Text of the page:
Works of |
Eric Staller is an American contemporary artist who works across several artistic disciplines in public and private settings.

From ‘light drawing’ photography, projected image installations, and performance art, to large-scale mechanical and electronic sculptures, for four decades Staller has incorporated emerging technologies to create works of whimsy, awe, and contemplation, to engage audiences in North America, Europe, and Japan. His work touches on a range of human emotions, from surprise and delight, to pathos and vulnerability, as well as commentary on the religious and political themes of our time. Often returning to the theme of human connectedness, Staller refers to his work as “tools for conviviality.” One such creation, is Staller’s ConferenceBike, a patented circular 7-person bicycle. With over 400 in use in 20 countries, the ConferenceBike has been experienced by such notables as Jimmy Carter, Conan O’Brian, Sergey Brin and his Googlers, and the NYPD.

Staller’s work has been experienced in its multiplicity of forms from Manhattan to Amsterdam, Osaka to Grand Rapids, San Francisco to Paris, in major motion pictures, and in print and broadcast television. In 1985, Staller created the LIGHTMOBILE, a 1967 Volkswagon Beetle adorned with over 1600 computerized lights, which gained international recognition. Since then, he has performed and exhibited his work worldwide, collaborating with engineers, architects, civic planners, and visionary CEOs.  

His work is in collections of Pavillon des Sciences, Montbeliard, France; Bloomfield Science Museum, Jerusalem, Israel; Museum of Modern Art, New York; Madison Art Center, Madison, WI; National Academy of the Sciences, Washington, DC; Stony Brook University, Stony Brook, NY; Everson Museum of Art, Syracuse, NY; George Eastman House, Rochester, NY; and the San Francisco International Airport, commissioned by the San Francisco Arts Commission, San Francisco, CA.

Staller’s work has been included in numerous museum exhibitions and cultural events over the past forty years, including the Whitney Museum, NY Hall of Science, New York City; Kunsthal, Rotterdam; The Oerol Festival, The Netherlands; The Volksbuhne, Berlin;  International Art and Technology Biennale, Nagoya, Japan; Fondation pour l’architecture, Brussels; Voyage de la Paix, Paris,France; Images du Futur, Montreal, Canada; and Intersection for the Arts, San Francisco, California.  Staller lives and works in San Francisco, California.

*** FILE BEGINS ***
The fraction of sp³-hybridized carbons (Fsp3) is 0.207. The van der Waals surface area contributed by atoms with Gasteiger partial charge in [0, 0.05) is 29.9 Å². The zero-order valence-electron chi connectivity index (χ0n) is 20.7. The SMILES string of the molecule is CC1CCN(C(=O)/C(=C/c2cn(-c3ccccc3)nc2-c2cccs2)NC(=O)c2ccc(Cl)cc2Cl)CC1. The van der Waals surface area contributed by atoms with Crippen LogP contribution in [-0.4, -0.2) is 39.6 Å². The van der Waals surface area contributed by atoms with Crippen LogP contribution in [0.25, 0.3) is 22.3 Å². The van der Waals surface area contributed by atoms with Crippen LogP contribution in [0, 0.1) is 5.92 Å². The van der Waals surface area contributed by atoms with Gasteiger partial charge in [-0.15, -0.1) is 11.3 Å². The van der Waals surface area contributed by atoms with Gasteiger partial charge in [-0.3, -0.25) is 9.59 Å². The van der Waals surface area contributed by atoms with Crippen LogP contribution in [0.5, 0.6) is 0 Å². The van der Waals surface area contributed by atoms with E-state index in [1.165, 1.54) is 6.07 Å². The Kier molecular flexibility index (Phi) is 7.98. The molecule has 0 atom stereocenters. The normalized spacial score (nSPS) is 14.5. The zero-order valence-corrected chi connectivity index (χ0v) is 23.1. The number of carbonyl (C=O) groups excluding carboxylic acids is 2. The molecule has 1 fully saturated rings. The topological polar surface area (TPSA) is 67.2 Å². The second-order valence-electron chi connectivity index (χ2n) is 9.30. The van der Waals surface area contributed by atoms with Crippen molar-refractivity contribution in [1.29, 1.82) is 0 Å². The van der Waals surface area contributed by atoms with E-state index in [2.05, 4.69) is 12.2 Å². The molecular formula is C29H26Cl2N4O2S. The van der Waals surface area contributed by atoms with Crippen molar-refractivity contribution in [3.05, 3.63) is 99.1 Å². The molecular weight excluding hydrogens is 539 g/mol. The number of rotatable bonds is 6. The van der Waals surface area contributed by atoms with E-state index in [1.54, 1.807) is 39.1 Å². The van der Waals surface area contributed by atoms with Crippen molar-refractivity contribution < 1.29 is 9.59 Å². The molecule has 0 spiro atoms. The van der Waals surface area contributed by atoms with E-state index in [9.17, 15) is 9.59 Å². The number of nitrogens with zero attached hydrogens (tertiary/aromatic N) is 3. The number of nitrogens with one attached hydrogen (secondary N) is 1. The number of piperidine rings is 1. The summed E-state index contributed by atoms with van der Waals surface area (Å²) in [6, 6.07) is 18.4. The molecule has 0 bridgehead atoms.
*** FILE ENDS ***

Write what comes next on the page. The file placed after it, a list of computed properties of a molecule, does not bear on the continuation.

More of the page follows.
Early Life & Education

If you are planning for the future, you must be optimistic.

Wall of Dollar Bills (1970), Eric Staller

In Staller’s youth, anything futuristic was good. With a worldview shaped in the 1960’s by the space program and its seemingly limitless promise, everything was possible. Growing up on Long Island, Staller was exposed to art, theatre, dance, and music on frequent family and school trips into New York City. However, none of these cultural experiences impressed him as much as the restaurant on 42nd Street where his family would frequently lunch. Horn & Hardart Automat, essentially a giant Art Deco vending machine, was a self-service restaurant with walls covered in hundreds of brass and glass doors that dispensed meals. Staller recalls choosing food, putting your coins into a slot, the door magically opening, and your food emerging with a slight twist of the plate. 

The promise of a Utopian world through technology was all around. He was especially moved by the 1965 New York World’s Fair, with its pavilions including Futurama, Progressland, the World of Tomorrow, The MoonDome; architecture by Saarinen, Aalto, and Buckminster Fuller; multi-media theatres, and a giant working car engine you could walk through.  General Electric’s slogan “Progress is our most important product,” was an ethos that was in the air and Staller breathed it in.

With an architecture degree from the University of Michigan, and an expectation of designing architectural fantasies and cities of the future, Staller instead found his romantic ideals being replaced with the science of building, cost management, and scripted orthodoxies. School awakened a questioning and a need to find a new vision.

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